Dr. William George
Opinion of Dr. William George
Dr. George was provided the medical records, laboratory reports of the nine Memorial patients, along with expert opinions by the former Attorney General. He was asked to address the following:
1. Is it likely that the levels of morphine and Versed found in purge fluid were the cause of death of any or all of these patients?
Dr. George opined:
“All patients had been deceased for 10 or more days before their bodies were removed from the hospital. There were no blood specimens available for toxicological analysis. Purge fluid and certain other body tissues were submitted for testing. However, it is generally well recognized that blood for determination of drug levels, should be obtained as quickly as possible following death. Specifically, there is a clear consensus in the scientific literature that blood levels of morphine are greatly increased in post-mortem specimens with the passage of time. In the case of these patients, who had been dead for many days, not only would drug redistribution have occurred but body decomposition would also have occurred. Thus, post-mortem drug distribution changes would have resulted, rendering the quantitative measurement of morphine essentially useless with respect to its identification as a likely cause of death. In the absence of reliable blood levels of drug, as well as dosage and time of administration, no objective, scientifically valid conclusion can be made concerning a casual relationship between morphine, Versed and the cause of death of any patient.”
“It is my opinion that the positive finding of morphine and Versed in these patients is evidence that these two drugs were in fact administered. However, any attempt to assess a casual relationship between quantitative drug levels in purge fluids and the deaths is based on speculation rather than good science.”
2. Can the deaths of these patients be a result of other causes?
The circumstances surrounding the tenuous health of these critically ill patients in an environment in which there were issues concerning the hurricane’s impact on electricity, air conditioning and the limited availability of medical care personnel are certainly significant confounding factors that must be considered in assessing the causes of death.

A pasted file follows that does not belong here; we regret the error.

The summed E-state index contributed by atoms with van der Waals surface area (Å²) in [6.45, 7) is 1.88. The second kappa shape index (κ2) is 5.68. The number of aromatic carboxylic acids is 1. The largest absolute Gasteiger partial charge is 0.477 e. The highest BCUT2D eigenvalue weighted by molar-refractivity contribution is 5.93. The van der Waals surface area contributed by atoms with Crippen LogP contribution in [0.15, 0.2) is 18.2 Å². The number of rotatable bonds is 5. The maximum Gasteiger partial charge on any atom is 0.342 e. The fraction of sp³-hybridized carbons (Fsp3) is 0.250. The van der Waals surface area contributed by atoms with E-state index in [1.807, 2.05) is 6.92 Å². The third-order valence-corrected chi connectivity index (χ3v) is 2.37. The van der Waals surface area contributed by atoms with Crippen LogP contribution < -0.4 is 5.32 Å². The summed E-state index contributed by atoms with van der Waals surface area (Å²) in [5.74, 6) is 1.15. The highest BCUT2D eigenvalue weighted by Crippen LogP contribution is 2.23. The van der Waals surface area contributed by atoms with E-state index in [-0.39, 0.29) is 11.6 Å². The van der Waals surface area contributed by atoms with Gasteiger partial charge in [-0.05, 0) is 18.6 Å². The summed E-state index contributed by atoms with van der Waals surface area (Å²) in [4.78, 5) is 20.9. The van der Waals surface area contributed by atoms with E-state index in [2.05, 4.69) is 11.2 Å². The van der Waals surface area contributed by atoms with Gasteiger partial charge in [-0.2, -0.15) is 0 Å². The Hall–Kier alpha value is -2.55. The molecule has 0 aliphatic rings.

3. Preliminary Conclusion by Dr. George
“It is therefore my professional opinion as a toxicologist that the levels of morphine and Versed in the extended post-mortem specimens obtained from the patients at Memorial Hospital are of little or no scientific value for determining the cause of death. Additionally, the finding of drugs in post-mortem specimens obtained from these patients in such a hospital environment cannot be objectively interpreted as evidence of homicide in view of many other possible contributing factors. (Emphasis Added)”
Dr. William George, P.h. D.:
Is a pharmacologist and toxicologist with more than 35 years of experience.
Has conducted research and published numerous articles in peer reviewed journals on a wide range of toxicological issues.
Served on the faculty at the Tulane University School of Medicine for more than 35 years.
As Director of Toxicology and Course Director, has opined for offerings in toxicology to medical students and graduate students with respect to basic principles of toxicology that are central to issues of concern in this case.
His work has been supported by extramural funds through governmental, industrial and/or private agencies.
Has been involved in the assessment of a number of drug-induced deaths both regionally and nationally.